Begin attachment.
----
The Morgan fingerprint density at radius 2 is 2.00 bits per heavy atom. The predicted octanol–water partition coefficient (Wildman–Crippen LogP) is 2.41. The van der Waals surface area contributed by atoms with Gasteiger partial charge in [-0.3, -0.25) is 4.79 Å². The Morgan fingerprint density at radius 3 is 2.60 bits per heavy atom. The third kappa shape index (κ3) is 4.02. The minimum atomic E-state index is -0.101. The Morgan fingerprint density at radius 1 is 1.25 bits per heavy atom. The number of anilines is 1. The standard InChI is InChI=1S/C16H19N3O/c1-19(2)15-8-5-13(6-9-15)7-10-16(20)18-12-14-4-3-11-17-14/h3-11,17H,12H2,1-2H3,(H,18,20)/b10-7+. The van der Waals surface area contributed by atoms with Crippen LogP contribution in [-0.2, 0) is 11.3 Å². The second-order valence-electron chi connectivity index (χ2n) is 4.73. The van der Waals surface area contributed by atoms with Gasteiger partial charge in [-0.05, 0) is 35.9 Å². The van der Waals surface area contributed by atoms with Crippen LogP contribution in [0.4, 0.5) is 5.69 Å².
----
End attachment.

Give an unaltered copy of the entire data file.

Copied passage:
The Morgan fingerprint density at radius 2 is 2.00 bits per heavy atom. The predicted octanol–water partition coefficient (Wildman–Crippen LogP) is 2.41. The van der Waals surface area contributed by atoms with Gasteiger partial charge in [-0.3, -0.25) is 4.79 Å². The Morgan fingerprint density at radius 3 is 2.60 bits per heavy atom. The third kappa shape index (κ3) is 4.02. The minimum atomic E-state index is -0.101. The Morgan fingerprint density at radius 1 is 1.25 bits per heavy atom. The number of anilines is 1. The standard InChI is InChI=1S/C16H19N3O/c1-19(2)15-8-5-13(6-9-15)7-10-16(20)18-12-14-4-3-11-17-14/h3-11,17H,12H2,1-2H3,(H,18,20)/b10-7+. The van der Waals surface area contributed by atoms with Crippen LogP contribution in [-0.2, 0) is 11.3 Å². The second-order valence-electron chi connectivity index (χ2n) is 4.73. The van der Waals surface area contributed by atoms with Gasteiger partial charge in [-0.05, 0) is 35.9 Å². The van der Waals surface area contributed by atoms with Crippen LogP contribution in [0.4, 0.5) is 5.69 Å².